The system would consist of :

  • A simple order entry system for the people to order the number of pods they want.
  • An interface to create a consolidated order with all the pods for the team.
  • An interface that provides an easy way to split the pod boxes when the shipping arrive. It should manage partially filled orders as well.
  • A management interface to enter prices, quantity per box and types of pods available.
  • User management + login window.
I want to learn Rails, so it might be a good project to start with it.

Standalone WYSIWYG blog
I really enjoy butor.com wiki  it might be a bit old, but the wiki editing is still quite amazing, (especially for publishing code). Since I decided to write a blog, I think that I could reuse the editor, and fork butor wiki into "butor blog".

An interesting feature to be added would be the possibility to paste images from clipboard directly to the blog editor.

Since the editor is pretty much "pure" javascript, I can use any back-end. Would it be a good opportunity to look into Scala & the Lift framework ?  However, for now Blogger.com is doing the job...

Multiple / "snoozable" / "mp3 enabled" alarm application for cell phones
I've always wanted to do an app for my phone (a Blackberry Bold 9000). I need an alarm application where I can set a lot of different alarm, I must be able to "snooze" and I want the alarm to be sorted by time. I've bought SwooshAlarm which is very good, but has too many features that I don't use.

An alarm application would be a nice little project to learn how to program on JavaME.


The coffee pod ordering system seems to me to be the most interesting to do. So, even if things aren't settled  at work yet and I still don't know for sure if we will use the coffee pod machine, this is the project I will start to do.


"Your life is gonna be changed forever!"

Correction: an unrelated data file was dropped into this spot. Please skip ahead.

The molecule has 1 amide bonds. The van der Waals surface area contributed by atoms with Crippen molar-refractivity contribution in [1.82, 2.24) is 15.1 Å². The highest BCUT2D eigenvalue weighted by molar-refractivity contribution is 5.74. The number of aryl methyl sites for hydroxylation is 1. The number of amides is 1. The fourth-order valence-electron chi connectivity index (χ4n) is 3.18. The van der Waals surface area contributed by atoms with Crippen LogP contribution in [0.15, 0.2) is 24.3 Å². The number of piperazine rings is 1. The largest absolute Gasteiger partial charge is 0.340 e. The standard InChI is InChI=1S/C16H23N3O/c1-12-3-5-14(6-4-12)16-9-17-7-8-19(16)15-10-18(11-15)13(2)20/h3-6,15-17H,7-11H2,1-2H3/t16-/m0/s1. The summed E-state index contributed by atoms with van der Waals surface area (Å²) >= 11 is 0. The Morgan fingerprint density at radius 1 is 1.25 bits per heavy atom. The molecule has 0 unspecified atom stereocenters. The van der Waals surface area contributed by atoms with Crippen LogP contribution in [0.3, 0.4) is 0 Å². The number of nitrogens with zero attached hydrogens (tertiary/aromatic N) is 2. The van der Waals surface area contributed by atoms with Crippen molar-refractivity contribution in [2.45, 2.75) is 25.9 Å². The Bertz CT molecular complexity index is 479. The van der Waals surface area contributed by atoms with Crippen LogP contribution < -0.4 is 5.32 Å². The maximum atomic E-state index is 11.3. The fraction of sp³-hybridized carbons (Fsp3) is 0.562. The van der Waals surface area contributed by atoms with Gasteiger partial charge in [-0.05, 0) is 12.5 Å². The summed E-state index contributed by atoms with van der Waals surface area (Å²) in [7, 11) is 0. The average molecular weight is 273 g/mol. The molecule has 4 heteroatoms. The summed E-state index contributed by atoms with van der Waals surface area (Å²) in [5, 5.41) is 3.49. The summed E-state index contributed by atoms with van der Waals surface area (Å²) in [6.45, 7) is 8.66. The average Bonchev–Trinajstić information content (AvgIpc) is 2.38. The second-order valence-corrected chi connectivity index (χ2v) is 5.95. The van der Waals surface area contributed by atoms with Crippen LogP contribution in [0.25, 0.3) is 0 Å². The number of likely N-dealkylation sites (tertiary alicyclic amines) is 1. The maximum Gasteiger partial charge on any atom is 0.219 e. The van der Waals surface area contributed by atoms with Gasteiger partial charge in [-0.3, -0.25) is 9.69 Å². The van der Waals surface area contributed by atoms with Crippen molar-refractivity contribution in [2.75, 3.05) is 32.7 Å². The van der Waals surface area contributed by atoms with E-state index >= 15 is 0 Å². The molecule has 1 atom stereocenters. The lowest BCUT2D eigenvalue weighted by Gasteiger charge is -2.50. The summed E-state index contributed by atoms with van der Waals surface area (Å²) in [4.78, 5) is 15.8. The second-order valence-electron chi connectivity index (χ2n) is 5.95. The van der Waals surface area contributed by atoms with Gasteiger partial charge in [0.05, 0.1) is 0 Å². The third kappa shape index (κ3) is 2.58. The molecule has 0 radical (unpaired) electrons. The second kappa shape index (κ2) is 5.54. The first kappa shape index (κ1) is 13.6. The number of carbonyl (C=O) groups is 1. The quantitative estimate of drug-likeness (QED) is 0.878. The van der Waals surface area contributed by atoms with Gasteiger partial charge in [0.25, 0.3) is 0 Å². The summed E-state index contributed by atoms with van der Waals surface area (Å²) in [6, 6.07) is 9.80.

I had the dream to go to Russia for a year, to live there and to learn Russian. I was so passionate about the idea... A friend and I were determined to go there, whatever the price or sacrifice would be.

Five years ago, we actually decided to quit our jobs and the comfort of our daily life to go for a year in Siberia. The officer at the Russian consulate, blew his stamp, and then told us with a thick Russian accent : "Your life is gonna be changed forever!". The stamp did a big SLAM! when it fell on the visa.

That trip, indeed, changed my life in a lot of ways. 

I put a lot of energy and passion into that trip, and after that year I felt that I was missing something. I had finally done what I really wanted to do. So I drifted without a clear goal for few years. I had a couple of passions, but no one with the same kind of intensity.

Few months ago, I was looking at the Linkedin  profile of one of my college's friend, he is doing a job that I was envying, the kind of job I always dreamed to do back then : a very technical, low level  code kind of job.

In college I was the C guy,  playing with kernel code, feeling good about reading memory dumps, eventually, my career took a very different path than his. I don't regret the choices I made, I have learned a lot of good things and had the chance to work with a lot of very professional and skilled programmers, business analysts and managers.

However, I felt that I really need to do something to put me back on track. I felt the need to improve myself and refresh my skills, to keep pushing up and aiming high. I felt the Passion coming back. I relearned to love what I do. 

I started to read a lot of IT books (many from The Pragmatic Bookshelf). From that moment I have read at least a book every week. At the same time I started to read a lot of IT related feeds using Google Reader, and share posts to my friends. I enjoy it! 

But I have the feeling that it's a lot of reading with not enough of doing...

This weekend I have read The Passionate Programmer by Chad Fowler : Creating a remarkable career in software development. I read through pages like crazy. Every chapter was flying by. The book is focused on software development, but I really think it could be applied to other fields. It was really motivating for me. 

After reading the second part (Marketing... Not Just for Suits),  I just went online and bought a domain name, codingtony.com. 

Today I started to write this blog. It will move me out of my comfort zone.  I hope it will help me to start to do stuff!

On this blog, I will share links, thoughts on software development, tricks and other stuff from /dev/random

Keep motivated! May the Passion be with you :)